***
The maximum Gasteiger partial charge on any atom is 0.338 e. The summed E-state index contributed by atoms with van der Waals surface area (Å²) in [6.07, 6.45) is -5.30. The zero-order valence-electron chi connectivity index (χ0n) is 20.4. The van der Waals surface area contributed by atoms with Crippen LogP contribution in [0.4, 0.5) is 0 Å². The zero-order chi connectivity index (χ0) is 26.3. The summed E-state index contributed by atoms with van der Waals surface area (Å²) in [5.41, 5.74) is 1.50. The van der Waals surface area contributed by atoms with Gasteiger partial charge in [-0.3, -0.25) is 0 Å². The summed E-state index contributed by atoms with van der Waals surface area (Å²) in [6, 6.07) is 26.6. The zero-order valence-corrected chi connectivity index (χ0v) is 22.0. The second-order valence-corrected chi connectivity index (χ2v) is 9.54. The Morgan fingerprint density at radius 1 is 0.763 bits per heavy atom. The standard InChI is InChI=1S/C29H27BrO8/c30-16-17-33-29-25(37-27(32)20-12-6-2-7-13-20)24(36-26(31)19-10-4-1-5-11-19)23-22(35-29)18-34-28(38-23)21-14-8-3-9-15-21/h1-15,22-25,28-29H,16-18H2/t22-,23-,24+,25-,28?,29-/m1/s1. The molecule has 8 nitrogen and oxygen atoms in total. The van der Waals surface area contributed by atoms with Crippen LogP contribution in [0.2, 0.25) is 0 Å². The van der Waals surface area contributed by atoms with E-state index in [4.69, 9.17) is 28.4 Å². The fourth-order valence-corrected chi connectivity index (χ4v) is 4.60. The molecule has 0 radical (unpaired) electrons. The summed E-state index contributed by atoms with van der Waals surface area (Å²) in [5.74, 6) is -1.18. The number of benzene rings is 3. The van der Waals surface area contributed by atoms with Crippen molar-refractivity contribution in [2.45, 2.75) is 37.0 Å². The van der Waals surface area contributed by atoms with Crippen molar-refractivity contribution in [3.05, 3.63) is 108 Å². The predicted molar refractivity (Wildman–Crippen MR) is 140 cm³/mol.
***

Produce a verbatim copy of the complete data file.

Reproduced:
The maximum Gasteiger partial charge on any atom is 0.338 e. The summed E-state index contributed by atoms with van der Waals surface area (Å²) in [6.07, 6.45) is -5.30. The zero-order valence-electron chi connectivity index (χ0n) is 20.4. The van der Waals surface area contributed by atoms with Crippen LogP contribution in [0.4, 0.5) is 0 Å². The zero-order chi connectivity index (χ0) is 26.3. The summed E-state index contributed by atoms with van der Waals surface area (Å²) in [5.41, 5.74) is 1.50. The van der Waals surface area contributed by atoms with Gasteiger partial charge in [-0.3, -0.25) is 0 Å². The summed E-state index contributed by atoms with van der Waals surface area (Å²) in [6, 6.07) is 26.6. The zero-order valence-corrected chi connectivity index (χ0v) is 22.0. The second-order valence-corrected chi connectivity index (χ2v) is 9.54. The Morgan fingerprint density at radius 1 is 0.763 bits per heavy atom. The standard InChI is InChI=1S/C29H27BrO8/c30-16-17-33-29-25(37-27(32)20-12-6-2-7-13-20)24(36-26(31)19-10-4-1-5-11-19)23-22(35-29)18-34-28(38-23)21-14-8-3-9-15-21/h1-15,22-25,28-29H,16-18H2/t22-,23-,24+,25-,28?,29-/m1/s1. The molecule has 8 nitrogen and oxygen atoms in total. The van der Waals surface area contributed by atoms with Crippen LogP contribution in [0.2, 0.25) is 0 Å². The van der Waals surface area contributed by atoms with E-state index in [4.69, 9.17) is 28.4 Å². The fourth-order valence-corrected chi connectivity index (χ4v) is 4.60. The molecule has 0 radical (unpaired) electrons. The summed E-state index contributed by atoms with van der Waals surface area (Å²) in [5.74, 6) is -1.18. The number of benzene rings is 3. The van der Waals surface area contributed by atoms with Crippen molar-refractivity contribution in [2.45, 2.75) is 37.0 Å². The van der Waals surface area contributed by atoms with Crippen molar-refractivity contribution in [3.05, 3.63) is 108 Å². The predicted molar refractivity (Wildman–Crippen MR) is 140 cm³/mol.